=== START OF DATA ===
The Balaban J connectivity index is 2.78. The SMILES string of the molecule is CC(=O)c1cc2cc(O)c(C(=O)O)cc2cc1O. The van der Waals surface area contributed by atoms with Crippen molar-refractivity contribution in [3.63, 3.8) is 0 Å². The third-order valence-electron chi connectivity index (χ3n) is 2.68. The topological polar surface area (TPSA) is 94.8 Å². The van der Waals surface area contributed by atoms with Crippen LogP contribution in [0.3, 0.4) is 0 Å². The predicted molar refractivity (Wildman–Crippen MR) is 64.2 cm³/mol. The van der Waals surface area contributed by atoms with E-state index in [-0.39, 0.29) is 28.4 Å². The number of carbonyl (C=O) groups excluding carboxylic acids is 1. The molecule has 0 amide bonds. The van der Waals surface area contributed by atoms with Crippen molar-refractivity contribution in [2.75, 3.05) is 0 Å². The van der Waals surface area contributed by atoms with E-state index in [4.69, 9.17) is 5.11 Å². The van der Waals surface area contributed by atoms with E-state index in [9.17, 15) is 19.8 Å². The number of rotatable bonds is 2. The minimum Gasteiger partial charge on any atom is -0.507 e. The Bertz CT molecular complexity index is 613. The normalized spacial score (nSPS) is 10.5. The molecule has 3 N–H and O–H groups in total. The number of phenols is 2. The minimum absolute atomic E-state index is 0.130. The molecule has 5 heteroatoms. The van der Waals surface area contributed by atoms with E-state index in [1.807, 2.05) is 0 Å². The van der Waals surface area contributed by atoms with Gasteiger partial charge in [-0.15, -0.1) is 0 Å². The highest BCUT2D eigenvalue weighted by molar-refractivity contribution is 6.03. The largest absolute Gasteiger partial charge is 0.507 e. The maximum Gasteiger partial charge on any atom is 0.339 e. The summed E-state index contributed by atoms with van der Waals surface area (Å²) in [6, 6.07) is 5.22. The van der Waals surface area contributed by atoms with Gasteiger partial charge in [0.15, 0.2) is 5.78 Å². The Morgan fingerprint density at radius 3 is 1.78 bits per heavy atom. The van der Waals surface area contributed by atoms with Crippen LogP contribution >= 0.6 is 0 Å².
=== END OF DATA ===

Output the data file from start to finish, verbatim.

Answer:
The Balaban J connectivity index is 2.78. The SMILES string of the molecule is CC(=O)c1cc2cc(O)c(C(=O)O)cc2cc1O. The van der Waals surface area contributed by atoms with Crippen molar-refractivity contribution in [3.63, 3.8) is 0 Å². The third-order valence-electron chi connectivity index (χ3n) is 2.68. The topological polar surface area (TPSA) is 94.8 Å². The van der Waals surface area contributed by atoms with Crippen LogP contribution in [0.3, 0.4) is 0 Å². The predicted molar refractivity (Wildman–Crippen MR) is 64.2 cm³/mol. The van der Waals surface area contributed by atoms with E-state index in [-0.39, 0.29) is 28.4 Å². The number of carbonyl (C=O) groups excluding carboxylic acids is 1. The molecule has 0 amide bonds. The van der Waals surface area contributed by atoms with Crippen molar-refractivity contribution in [2.75, 3.05) is 0 Å². The van der Waals surface area contributed by atoms with E-state index in [4.69, 9.17) is 5.11 Å². The van der Waals surface area contributed by atoms with E-state index in [9.17, 15) is 19.8 Å². The number of rotatable bonds is 2. The minimum Gasteiger partial charge on any atom is -0.507 e. The Bertz CT molecular complexity index is 613. The normalized spacial score (nSPS) is 10.5. The molecule has 3 N–H and O–H groups in total. The number of phenols is 2. The minimum absolute atomic E-state index is 0.130. The molecule has 5 heteroatoms. The van der Waals surface area contributed by atoms with E-state index in [1.807, 2.05) is 0 Å². The van der Waals surface area contributed by atoms with Gasteiger partial charge in [-0.15, -0.1) is 0 Å². The highest BCUT2D eigenvalue weighted by molar-refractivity contribution is 6.03. The largest absolute Gasteiger partial charge is 0.507 e. The maximum Gasteiger partial charge on any atom is 0.339 e. The summed E-state index contributed by atoms with van der Waals surface area (Å²) in [6, 6.07) is 5.22. The van der Waals surface area contributed by atoms with Gasteiger partial charge in [0.15, 0.2) is 5.78 Å². The Morgan fingerprint density at radius 3 is 1.78 bits per heavy atom. The van der Waals surface area contributed by atoms with Crippen LogP contribution >= 0.6 is 0 Å².